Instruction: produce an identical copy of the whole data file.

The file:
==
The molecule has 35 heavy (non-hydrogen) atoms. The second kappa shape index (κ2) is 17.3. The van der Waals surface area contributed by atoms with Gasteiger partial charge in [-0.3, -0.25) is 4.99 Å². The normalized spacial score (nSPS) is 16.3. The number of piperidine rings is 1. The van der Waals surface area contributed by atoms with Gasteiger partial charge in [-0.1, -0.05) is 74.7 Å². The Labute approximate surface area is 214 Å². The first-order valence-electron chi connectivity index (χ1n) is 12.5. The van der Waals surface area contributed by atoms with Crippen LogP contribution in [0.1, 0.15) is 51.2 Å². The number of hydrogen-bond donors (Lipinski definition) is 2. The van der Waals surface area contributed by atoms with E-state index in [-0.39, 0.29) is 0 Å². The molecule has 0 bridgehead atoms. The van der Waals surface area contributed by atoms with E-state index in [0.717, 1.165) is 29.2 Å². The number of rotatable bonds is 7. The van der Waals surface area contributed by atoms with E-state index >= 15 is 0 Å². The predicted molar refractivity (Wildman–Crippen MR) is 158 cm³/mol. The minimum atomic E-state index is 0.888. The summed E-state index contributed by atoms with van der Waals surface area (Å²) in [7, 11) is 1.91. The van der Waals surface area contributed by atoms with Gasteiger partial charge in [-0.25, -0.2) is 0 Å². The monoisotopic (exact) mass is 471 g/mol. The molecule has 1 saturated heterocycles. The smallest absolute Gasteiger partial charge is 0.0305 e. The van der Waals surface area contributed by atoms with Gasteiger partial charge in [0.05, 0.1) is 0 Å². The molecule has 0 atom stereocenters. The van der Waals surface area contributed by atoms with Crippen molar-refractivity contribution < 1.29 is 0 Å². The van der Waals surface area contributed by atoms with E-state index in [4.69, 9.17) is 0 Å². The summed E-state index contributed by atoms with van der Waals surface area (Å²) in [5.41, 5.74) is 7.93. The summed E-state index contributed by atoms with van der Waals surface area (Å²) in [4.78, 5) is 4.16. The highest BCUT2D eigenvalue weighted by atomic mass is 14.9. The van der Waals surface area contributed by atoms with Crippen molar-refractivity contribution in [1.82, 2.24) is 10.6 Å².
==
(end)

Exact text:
The molecule has 35 heavy (non-hydrogen) atoms. The second kappa shape index (κ2) is 17.3. The van der Waals surface area contributed by atoms with Gasteiger partial charge in [-0.3, -0.25) is 4.99 Å². The normalized spacial score (nSPS) is 16.3. The number of piperidine rings is 1. The van der Waals surface area contributed by atoms with Gasteiger partial charge in [-0.1, -0.05) is 74.7 Å². The Labute approximate surface area is 214 Å². The first-order valence-electron chi connectivity index (χ1n) is 12.5. The van der Waals surface area contributed by atoms with Crippen LogP contribution in [0.1, 0.15) is 51.2 Å². The number of hydrogen-bond donors (Lipinski definition) is 2. The van der Waals surface area contributed by atoms with E-state index in [-0.39, 0.29) is 0 Å². The molecule has 0 bridgehead atoms. The van der Waals surface area contributed by atoms with E-state index in [0.717, 1.165) is 29.2 Å². The number of rotatable bonds is 7. The van der Waals surface area contributed by atoms with E-state index >= 15 is 0 Å². The predicted molar refractivity (Wildman–Crippen MR) is 158 cm³/mol. The minimum atomic E-state index is 0.888. The summed E-state index contributed by atoms with van der Waals surface area (Å²) in [7, 11) is 1.91. The van der Waals surface area contributed by atoms with Gasteiger partial charge in [-0.25, -0.2) is 0 Å². The monoisotopic (exact) mass is 471 g/mol. The molecule has 1 saturated heterocycles. The smallest absolute Gasteiger partial charge is 0.0305 e. The van der Waals surface area contributed by atoms with Gasteiger partial charge in [0.05, 0.1) is 0 Å². The molecule has 0 atom stereocenters. The van der Waals surface area contributed by atoms with Crippen molar-refractivity contribution < 1.29 is 0 Å². The van der Waals surface area contributed by atoms with E-state index in [4.69, 9.17) is 0 Å². The summed E-state index contributed by atoms with van der Waals surface area (Å²) in [5.41, 5.74) is 7.93. The summed E-state index contributed by atoms with van der Waals surface area (Å²) in [4.78, 5) is 4.16. The highest BCUT2D eigenvalue weighted by atomic mass is 14.9. The van der Waals surface area contributed by atoms with Crippen molar-refractivity contribution in [1.82, 2.24) is 10.6 Å².